51st Commemoration

On May 4, 1970, the Ohio National Guard fired on Kent State students during an anti-war protest, killing four students and wounding nine other students. Due to the global pandemic, the May 4 Commemoration and Candlelight Vigil were held virtually. 

Logo for May 4


The virtual commemoration featured a video that premiered at noon on Tuesday, May 4, 2021 that focused on the nine wounded students: Alan Canfora, John Cleary, Thomas Grace, Dean Kahler, Joseph Lewis, Donald Mackenzie, James Russell, Robert Stamps and Douglas Wrentmore. The video features the new markers that have been installed on the May 4 site to indicate where wounded students were located when hit by gunfire.

These new markers join the existing four markers that were installed in 1999 in remembrance of Allison Krause, Jeffrey Miller, Sandra Scheuer and William Schroeder, the four students killed on May 4, 1970. The new markers for the wounded students display the names of the students and their distance from the Ohio National Guard.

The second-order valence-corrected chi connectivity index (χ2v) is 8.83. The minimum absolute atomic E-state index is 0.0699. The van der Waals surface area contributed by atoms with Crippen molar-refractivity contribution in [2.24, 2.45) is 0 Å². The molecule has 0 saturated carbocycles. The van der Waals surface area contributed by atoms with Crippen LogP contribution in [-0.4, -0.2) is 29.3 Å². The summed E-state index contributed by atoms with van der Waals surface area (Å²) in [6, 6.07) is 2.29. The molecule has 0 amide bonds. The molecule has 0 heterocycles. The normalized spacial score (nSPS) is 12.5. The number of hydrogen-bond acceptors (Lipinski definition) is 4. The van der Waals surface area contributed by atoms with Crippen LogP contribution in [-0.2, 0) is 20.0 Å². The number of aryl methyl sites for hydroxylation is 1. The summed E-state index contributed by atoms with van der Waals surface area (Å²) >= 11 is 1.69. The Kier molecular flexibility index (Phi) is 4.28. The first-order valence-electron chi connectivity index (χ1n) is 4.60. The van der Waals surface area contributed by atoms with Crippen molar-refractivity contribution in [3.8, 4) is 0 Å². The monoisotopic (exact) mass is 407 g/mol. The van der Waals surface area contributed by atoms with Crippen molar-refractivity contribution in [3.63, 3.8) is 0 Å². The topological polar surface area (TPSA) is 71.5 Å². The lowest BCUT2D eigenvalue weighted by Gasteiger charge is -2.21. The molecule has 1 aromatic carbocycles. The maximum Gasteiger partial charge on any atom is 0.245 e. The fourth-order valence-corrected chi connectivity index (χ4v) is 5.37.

The virtual commemoration remembered and recognized Alan Canfora, who died in December 2020 at the age of 71. Over the past 50 years, Canfora was the primary voice of May 4, never allowing the shootings and the four killed to be forgotten. To honor his life and legacy, the Alan Canfora Activism Scholarship has been created.
“We are committed to the legacy of May 4, 1970, sharing the lessons learned and the importance of this date in history,” said Kent State President Todd Diacon. “We remember and honor those who were lost and those whose lives were never the same. The impact of May 4 reverberates beyond our campus, reaching those across the country and around the world.”


Kent State University and the May 4 community lost a beloved expert and advocate with the death of Dr. Thomas R. Hensley, professor emeritus, on April 7, 2021.


Watch the presentation and Q&A discussion with Ethan Lower and Olivia Salter, co-chairs of the May 4 Task Force, a student-led organization at Kent State.